Minor

Be watchful with this combination.

Levodopa
The body breaks down levodopa to get rid of it. Vitamin B6 (pyridoxine) can increase how quickly the body breaks down and gets rid of levodopa. But this is only a problem if you are taking levodopa alone. Most people take levodopa along with carbidopa (Sinemet). Carbidopa prevents this interaction from occurring. If you are taking levodopa without carbidopa, do not take vitamin B6.

Are there interactions with herbs and supplements?

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There are no known interactions with herbs and supplements.

Are there interactions with foods?

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There are no known interactions with foods.

What dose is used?

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The following doses have been studied in scientific research:

BY MOUTH:
  • For vitamin B6 deficiency in adults: the typical dose is 2.5-25 mg daily for three weeks, then 1.5-2.5 mg per day as maintenance treatment.
  • For vitamin B6 deficiency in women taking birth control pills: the dose is 25-30 mg per day.
  • For symptoms of premenstrual syndrome (PMS): the daily dose is 50-100 mg. Doses as high as 500 mg per day have been used, but daily doses over 100 mg don't appear to have additional benefit, and may increase the risk for harmful side effects.
  • For hereditary sideroblastic anemia: initially 200-600 mg per day is used, decreasing to 30-50 mg daily after improvement.
  • For kidney stones: 25-500 mg daily has been used.
  • For treating tardive dyskinesia: 100 mg per day has been increased weekly up to 400 mg per day, given in two divided doses.
  • For preventing macular degeneration: 50 mg daily in combination with vitamin B12 (cyanocobalamin) 1000 mcg, and folic acid 2500 mcg.
  • For nausea during pregnancy: 10-25 mg pyridoxine three or four times daily has been used; alternatively, 75 mg of sustained-release pyridoxine combined with 12 mcg vitamin B12 (cyanocobalamin), 1 mg folic acid, and 200 mg calcium (PremesisRx) is used daily as an FDA-approved prescription product for nausea during pregnancy.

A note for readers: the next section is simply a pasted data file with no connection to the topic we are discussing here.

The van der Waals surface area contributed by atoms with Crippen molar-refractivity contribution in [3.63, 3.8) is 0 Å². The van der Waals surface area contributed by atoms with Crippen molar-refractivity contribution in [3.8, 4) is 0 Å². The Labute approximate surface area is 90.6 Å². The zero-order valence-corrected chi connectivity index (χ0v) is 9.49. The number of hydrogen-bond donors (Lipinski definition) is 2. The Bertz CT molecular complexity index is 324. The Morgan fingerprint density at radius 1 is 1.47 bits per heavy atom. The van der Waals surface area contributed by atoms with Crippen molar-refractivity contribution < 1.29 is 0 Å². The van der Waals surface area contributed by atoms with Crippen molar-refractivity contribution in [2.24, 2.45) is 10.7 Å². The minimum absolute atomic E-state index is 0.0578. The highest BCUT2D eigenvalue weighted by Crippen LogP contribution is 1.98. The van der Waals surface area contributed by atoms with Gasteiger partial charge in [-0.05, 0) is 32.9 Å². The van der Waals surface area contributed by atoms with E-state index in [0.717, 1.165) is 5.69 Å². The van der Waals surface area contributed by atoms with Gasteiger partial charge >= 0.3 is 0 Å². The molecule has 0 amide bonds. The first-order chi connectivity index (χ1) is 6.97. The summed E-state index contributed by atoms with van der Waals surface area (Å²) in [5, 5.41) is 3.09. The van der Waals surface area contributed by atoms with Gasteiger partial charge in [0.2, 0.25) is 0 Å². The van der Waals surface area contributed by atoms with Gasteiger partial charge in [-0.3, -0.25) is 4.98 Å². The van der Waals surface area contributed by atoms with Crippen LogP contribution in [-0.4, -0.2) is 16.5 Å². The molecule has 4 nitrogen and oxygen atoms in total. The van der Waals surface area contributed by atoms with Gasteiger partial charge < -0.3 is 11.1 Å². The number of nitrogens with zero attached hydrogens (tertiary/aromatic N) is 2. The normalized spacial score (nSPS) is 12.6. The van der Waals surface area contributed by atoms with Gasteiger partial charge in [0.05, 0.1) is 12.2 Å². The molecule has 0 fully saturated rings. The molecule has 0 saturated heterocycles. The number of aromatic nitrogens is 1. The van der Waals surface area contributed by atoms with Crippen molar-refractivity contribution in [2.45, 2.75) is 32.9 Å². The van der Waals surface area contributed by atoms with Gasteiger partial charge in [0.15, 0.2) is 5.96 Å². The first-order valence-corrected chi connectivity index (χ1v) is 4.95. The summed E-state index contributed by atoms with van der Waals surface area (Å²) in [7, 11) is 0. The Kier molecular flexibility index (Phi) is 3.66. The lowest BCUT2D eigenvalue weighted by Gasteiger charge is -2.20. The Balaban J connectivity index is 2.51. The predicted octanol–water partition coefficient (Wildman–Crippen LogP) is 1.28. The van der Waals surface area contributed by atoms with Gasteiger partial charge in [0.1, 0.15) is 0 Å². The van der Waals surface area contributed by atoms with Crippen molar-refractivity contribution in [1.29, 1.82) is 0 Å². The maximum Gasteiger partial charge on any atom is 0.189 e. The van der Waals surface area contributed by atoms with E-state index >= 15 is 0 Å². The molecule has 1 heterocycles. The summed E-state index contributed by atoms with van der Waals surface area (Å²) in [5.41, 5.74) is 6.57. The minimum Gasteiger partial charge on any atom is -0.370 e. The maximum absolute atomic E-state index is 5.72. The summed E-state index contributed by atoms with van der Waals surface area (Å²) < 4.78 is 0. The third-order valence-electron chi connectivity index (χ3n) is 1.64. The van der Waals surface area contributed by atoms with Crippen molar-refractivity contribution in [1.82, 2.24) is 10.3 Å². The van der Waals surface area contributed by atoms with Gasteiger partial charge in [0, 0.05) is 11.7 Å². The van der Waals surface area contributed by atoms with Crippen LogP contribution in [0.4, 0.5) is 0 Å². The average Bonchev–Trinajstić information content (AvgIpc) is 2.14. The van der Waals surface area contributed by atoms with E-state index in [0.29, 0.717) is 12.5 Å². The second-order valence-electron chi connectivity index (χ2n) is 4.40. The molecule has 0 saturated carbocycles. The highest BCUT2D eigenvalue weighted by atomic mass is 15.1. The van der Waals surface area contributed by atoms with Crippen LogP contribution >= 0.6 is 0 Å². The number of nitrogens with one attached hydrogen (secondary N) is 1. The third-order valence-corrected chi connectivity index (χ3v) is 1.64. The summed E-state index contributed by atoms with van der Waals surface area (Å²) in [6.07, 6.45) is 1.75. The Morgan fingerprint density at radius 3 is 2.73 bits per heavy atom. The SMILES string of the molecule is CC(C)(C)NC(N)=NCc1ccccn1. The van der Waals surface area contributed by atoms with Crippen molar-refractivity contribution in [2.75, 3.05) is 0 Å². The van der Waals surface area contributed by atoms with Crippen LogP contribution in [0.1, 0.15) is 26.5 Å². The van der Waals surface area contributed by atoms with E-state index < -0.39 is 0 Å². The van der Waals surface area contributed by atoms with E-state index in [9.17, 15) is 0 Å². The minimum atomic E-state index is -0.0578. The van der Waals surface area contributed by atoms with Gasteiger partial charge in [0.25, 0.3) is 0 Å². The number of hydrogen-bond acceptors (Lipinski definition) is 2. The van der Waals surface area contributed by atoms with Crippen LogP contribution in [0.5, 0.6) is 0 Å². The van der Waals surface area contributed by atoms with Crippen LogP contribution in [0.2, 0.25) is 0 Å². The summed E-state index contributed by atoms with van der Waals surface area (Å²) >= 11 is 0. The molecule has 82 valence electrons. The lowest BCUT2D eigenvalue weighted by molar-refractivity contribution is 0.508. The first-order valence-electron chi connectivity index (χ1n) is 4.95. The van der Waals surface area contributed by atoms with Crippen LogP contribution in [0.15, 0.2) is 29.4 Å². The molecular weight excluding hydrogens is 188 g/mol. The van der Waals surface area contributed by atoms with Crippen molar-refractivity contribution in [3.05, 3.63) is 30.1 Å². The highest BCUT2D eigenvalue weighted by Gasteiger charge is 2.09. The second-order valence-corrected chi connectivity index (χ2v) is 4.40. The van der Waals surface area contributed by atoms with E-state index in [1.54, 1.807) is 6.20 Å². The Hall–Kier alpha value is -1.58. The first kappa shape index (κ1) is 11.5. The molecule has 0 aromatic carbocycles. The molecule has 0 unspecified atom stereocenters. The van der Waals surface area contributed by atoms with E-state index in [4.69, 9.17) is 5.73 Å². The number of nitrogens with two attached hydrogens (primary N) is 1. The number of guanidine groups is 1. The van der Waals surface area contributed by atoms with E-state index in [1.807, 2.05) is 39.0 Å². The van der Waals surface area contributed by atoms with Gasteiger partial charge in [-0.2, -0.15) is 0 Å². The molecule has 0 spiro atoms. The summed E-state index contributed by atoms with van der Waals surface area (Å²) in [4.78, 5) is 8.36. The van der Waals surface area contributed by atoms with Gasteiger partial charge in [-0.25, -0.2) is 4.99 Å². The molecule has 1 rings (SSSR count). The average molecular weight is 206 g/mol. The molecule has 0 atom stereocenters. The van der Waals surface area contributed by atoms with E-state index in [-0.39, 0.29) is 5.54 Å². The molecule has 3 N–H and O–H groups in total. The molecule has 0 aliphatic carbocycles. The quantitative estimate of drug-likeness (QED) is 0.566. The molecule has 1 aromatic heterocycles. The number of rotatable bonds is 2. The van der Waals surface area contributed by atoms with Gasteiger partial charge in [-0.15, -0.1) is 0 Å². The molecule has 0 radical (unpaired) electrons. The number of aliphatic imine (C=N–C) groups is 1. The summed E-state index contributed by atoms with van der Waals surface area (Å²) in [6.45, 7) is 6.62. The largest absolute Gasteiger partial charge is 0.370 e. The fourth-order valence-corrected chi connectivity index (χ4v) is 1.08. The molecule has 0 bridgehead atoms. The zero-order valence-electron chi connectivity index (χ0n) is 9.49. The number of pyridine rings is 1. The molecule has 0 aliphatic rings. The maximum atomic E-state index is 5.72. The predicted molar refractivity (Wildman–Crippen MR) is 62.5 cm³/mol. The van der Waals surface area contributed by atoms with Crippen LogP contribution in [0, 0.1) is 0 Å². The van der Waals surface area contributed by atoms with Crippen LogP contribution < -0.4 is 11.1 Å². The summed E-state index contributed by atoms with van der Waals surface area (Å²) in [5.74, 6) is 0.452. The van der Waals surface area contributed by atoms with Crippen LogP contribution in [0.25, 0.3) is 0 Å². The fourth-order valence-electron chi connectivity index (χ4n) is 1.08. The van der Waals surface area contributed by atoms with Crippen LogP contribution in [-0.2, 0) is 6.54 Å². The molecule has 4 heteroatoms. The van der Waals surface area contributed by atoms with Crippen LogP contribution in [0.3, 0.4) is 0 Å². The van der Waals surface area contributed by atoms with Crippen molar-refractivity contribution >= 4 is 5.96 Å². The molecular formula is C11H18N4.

The daily recommended dietary allowances (RDAs) of vitamin B6 are: Infants 0-6 months, 0.1 mg; Infants 7-12 months, 0.3 mg; Children 1-3 years, 0.5 mg; Children 4-8 years, 0.6 mg; Children 9-13 years, 1 mg; Males 14-50 years, 1.3 mg; Males over 50 years, 1.7 mg; Females 14-18 years, 1.2 mg; Females 19-50 years, 1.3 mg; Females over 50 years, 1.5 mg; Pregnant women, 1.9 mg; and breast-feeding women, 2 mg. Some researchers think the RDA for women 19-50 years should be increased to 1.5-1.7 mg per day. The recommended maximum daily intake is: Children 1-3 years, 30 mg; Children 4-8 years, 40 mg; Children 9-13 years, 60 mg; Adults, pregnant and breast-feeding women, 14-18 years, 80 mg; and Adults, pregnant and breast-feeding women, over 18 years, 100 mg.

Other names

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Adermine Chlorhydrate, Adermine Hydrochloride, B Complex Vitamin, B6, Chlorhydrate de pyridoxine, Complexe de Vitamines B, Phosphate de Pyridoxal, Piridoxina, Pyridoxal, Pyridoxal Phosphate, Pyridoxal 5 Phosphate, Pyridoxal-5-Phosphate, Pyridoxamine, Pyridoxine HCl, Pyridoxine Hydrochloride, Pyridoxine-5-Phosphate, P5P, P-5-P, Vitamin B-6, Vitamina B6, Vitamine B6.

Methodology

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To learn more about how this article was written, please see the Natural Medicines Comprehensive Database methodology.methodology (http://www.nlm.nih.gov/medlineplus/druginfo/natural/methodology.html).

References

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To see all references for the Pyridoxine (Vitamin B6) page, please go to http://www.nlm.nih.gov/medlineplus/druginfo/natural/934.html.